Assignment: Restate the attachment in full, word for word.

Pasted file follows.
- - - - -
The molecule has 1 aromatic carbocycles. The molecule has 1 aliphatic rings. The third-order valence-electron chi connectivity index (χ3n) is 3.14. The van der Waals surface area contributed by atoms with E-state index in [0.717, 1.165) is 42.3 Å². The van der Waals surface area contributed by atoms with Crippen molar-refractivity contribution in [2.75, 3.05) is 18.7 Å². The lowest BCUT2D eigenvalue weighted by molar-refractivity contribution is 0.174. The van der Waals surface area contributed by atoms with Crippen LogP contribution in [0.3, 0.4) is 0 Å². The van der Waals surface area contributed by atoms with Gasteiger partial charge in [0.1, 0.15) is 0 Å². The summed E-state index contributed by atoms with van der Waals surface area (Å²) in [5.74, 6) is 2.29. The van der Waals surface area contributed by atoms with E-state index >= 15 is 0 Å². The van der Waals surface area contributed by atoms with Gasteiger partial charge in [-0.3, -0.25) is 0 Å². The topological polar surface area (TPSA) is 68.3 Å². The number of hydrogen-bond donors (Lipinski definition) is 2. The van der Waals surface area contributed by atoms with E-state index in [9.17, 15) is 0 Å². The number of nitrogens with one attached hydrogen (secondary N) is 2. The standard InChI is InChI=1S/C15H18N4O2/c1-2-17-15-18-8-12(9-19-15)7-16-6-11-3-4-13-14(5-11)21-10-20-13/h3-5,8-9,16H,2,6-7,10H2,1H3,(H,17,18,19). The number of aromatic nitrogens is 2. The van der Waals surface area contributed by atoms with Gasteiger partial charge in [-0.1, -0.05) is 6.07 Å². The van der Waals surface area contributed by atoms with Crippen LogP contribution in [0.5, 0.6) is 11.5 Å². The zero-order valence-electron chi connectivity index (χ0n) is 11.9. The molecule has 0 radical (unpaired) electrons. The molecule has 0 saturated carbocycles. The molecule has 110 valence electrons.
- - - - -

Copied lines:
The molecule has 1 aromatic carbocycles. The molecule has 1 aliphatic rings. The third-order valence-electron chi connectivity index (χ3n) is 3.14. The van der Waals surface area contributed by atoms with E-state index in [0.717, 1.165) is 42.3 Å². The van der Waals surface area contributed by atoms with Crippen molar-refractivity contribution in [2.75, 3.05) is 18.7 Å². The lowest BCUT2D eigenvalue weighted by molar-refractivity contribution is 0.174. The van der Waals surface area contributed by atoms with Crippen LogP contribution in [0.3, 0.4) is 0 Å². The van der Waals surface area contributed by atoms with Gasteiger partial charge in [0.1, 0.15) is 0 Å². The summed E-state index contributed by atoms with van der Waals surface area (Å²) in [5.74, 6) is 2.29. The van der Waals surface area contributed by atoms with E-state index >= 15 is 0 Å². The van der Waals surface area contributed by atoms with Gasteiger partial charge in [-0.3, -0.25) is 0 Å². The topological polar surface area (TPSA) is 68.3 Å². The number of hydrogen-bond donors (Lipinski definition) is 2. The van der Waals surface area contributed by atoms with E-state index in [9.17, 15) is 0 Å². The number of nitrogens with one attached hydrogen (secondary N) is 2. The standard InChI is InChI=1S/C15H18N4O2/c1-2-17-15-18-8-12(9-19-15)7-16-6-11-3-4-13-14(5-11)21-10-20-13/h3-5,8-9,16H,2,6-7,10H2,1H3,(H,17,18,19). The number of aromatic nitrogens is 2. The van der Waals surface area contributed by atoms with Gasteiger partial charge in [-0.1, -0.05) is 6.07 Å². The van der Waals surface area contributed by atoms with Crippen LogP contribution in [0.5, 0.6) is 11.5 Å². The zero-order valence-electron chi connectivity index (χ0n) is 11.9. The molecule has 0 radical (unpaired) electrons. The molecule has 0 saturated carbocycles. The molecule has 110 valence electrons.